I am setting up apache to do url rewriting. What I want to do is that if the user type the address of my website, say, http://mysite49.com, I wish the browser automatically change the url to https://mysite49.com. I have following questions:
1)Do I have to open two ports, both 80 and 443(for https)? 2)How to do this functionality?
I think that is a redirection rather than a URL rewritting question. (My understanding is that the term 'URL writing' does not apply to the protocol and server name portion of a URL.)
This is important in your context because if the initial connection to the server from the client is with HTTP then it cannot be internally switched by httpd to HTTPS. Why? Because the client will need to initiate a new HTTPS connection to get all that SSL stuff done first before httpd can start reading headers and stuff.
The rediction can be accomplished quickly with simple HTML file with redirection meta tags. Or you could have a script on your web server that does an HTTP redirection. I'd recommend the later because it is arguable more effeciant to do so at a lower level.
Hope that helps.
Stu [ September 21, 2006: Message edited by: Stu Thompson ]
"This is not to say that design is unnecessary. But after a certain point, design is just speculation." --Philip Chu
Joined: Jul 20, 2001
Sorry, I might not make my problem clear. What I am trying to discuss is that I want to put "RewriteEngine" directive in my config of apache, so that if somebody type: http://my_website_name.com , the url will be automatically changed to https://my_website_name.com, thus I want to force user to use https instead of http.
Here is what I put in the config httpd.conf of apache(It is working):
Actually, the mod_rewrite module which is used here can do either redirect or rewrite, so, yes, it is possible to change from HTTP to HTTPS in this way. As far as HTTP is concerned, that is a client-side redirect, though.
And, like Stu says, both ports need to be open, because how would Apache ever see the HTTP request if port 80 wasn't open?
Not saying I don't believe you but pllease explain how it would work. Everything I know about HTTP, HTTPS, and URL rewriting says it is not possible.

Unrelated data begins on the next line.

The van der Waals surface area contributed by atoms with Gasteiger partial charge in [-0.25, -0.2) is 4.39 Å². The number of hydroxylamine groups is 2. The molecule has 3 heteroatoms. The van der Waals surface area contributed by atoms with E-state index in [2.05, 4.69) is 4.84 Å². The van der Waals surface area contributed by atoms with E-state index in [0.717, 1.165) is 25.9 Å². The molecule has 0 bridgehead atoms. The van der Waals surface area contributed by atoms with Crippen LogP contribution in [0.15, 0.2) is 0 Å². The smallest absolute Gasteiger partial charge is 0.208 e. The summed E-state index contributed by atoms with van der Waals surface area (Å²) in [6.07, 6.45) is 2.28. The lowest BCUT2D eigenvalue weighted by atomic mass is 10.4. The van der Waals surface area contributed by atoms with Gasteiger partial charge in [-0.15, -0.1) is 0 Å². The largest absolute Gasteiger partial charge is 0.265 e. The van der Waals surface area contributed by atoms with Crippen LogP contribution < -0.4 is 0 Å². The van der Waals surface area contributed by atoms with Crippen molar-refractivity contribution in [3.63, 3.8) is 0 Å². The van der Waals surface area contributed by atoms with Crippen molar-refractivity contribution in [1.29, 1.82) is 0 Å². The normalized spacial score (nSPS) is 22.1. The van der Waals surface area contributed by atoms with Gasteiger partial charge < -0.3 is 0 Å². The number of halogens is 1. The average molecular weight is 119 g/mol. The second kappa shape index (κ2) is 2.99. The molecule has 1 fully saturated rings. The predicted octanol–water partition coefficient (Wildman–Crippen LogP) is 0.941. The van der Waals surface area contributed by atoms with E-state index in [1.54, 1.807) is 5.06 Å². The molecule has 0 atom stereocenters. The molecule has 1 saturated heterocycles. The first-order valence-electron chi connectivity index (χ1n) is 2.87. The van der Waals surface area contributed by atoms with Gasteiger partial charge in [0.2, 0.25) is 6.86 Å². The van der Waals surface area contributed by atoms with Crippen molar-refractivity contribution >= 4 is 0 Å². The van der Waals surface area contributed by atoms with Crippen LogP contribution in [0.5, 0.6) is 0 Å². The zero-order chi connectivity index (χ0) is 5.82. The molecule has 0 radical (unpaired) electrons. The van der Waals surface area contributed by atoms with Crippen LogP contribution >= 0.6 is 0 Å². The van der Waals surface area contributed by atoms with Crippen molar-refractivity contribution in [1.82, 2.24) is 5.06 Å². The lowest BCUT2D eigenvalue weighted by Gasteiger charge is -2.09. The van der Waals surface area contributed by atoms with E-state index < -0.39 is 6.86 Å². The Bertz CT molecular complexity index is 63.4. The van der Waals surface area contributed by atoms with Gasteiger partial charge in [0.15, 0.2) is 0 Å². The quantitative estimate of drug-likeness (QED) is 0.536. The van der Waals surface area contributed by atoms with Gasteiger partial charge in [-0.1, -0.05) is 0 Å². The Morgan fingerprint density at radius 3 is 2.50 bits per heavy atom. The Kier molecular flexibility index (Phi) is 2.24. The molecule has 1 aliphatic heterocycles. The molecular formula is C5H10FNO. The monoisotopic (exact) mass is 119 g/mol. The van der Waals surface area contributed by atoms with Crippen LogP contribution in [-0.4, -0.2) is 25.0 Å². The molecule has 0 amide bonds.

(Then again, i am weak on URL rewritting.) Specifically, how does the protocolol negotiation take place?
If I have it wrong I will gladly eat my boot. _p
Joined: Mar 22, 2005
I'm not up on the internals of mod_rewrite (i.e., how it works internally), but it can do either a rewrite (kind of like a forward) or a redirect (roundtrip to the client and back). The latter can be used to catch HTTP URLs and redirect to the appropriate HTTPS URL (but as far as Apache/mod_rewrite is concerned, it would still be a "rewrite", because that's what mod_rewrite does).
Like you suggest, I think there would be difficulties forwarding an HTTP request to an HTTPS address. But actually, come to think of it, mod_rewrite might just send an HTTPS request, and then return its results to the client via HTTP, thus completely masquerading the use of HTTPS. I'm not sure if that's really possible, though.
Joined: Jun 14, 2006
OK, if the mod_rewrite can force a roundtrip to the client then it would work. But that would really a redirection...based on a rewritten URL, yes, but a redirection none the less.
If mod_rewrite were to proxy the request to https and send the response back to the client over http...then, well...that sorta defeats the purpose. :p What benefit would there be to do this? It is definitely not secure.
David: The S in HTTPS is for secure (duh). The security is implemented via SSL. SSL sits just below HTTP on the network stack. That is important because the SSL negotiation (public and then private key exchange) must occur before the HTTP request and response(s) are read and written. Also note that the client must initiate the negotiation. The server cannot decide, after receiving a client HTTP request, that it suddenly wants everything encrypted.
Again, if I have any of this wrong then I'll eat my boot. [ September 22, 2006: Message edited by: Stu Thompson ]
Joined: Jun 14, 2006
PS: I gather www.boh.com is exactly what David wants to do.
Matt, Please start a new thread with your question. Most people aren't going to scroll all the way to the bottom of an old thread to look for a new question. Also, if this discussion is still active, asking another question would be considered thread hijacking; a very rude thing to do.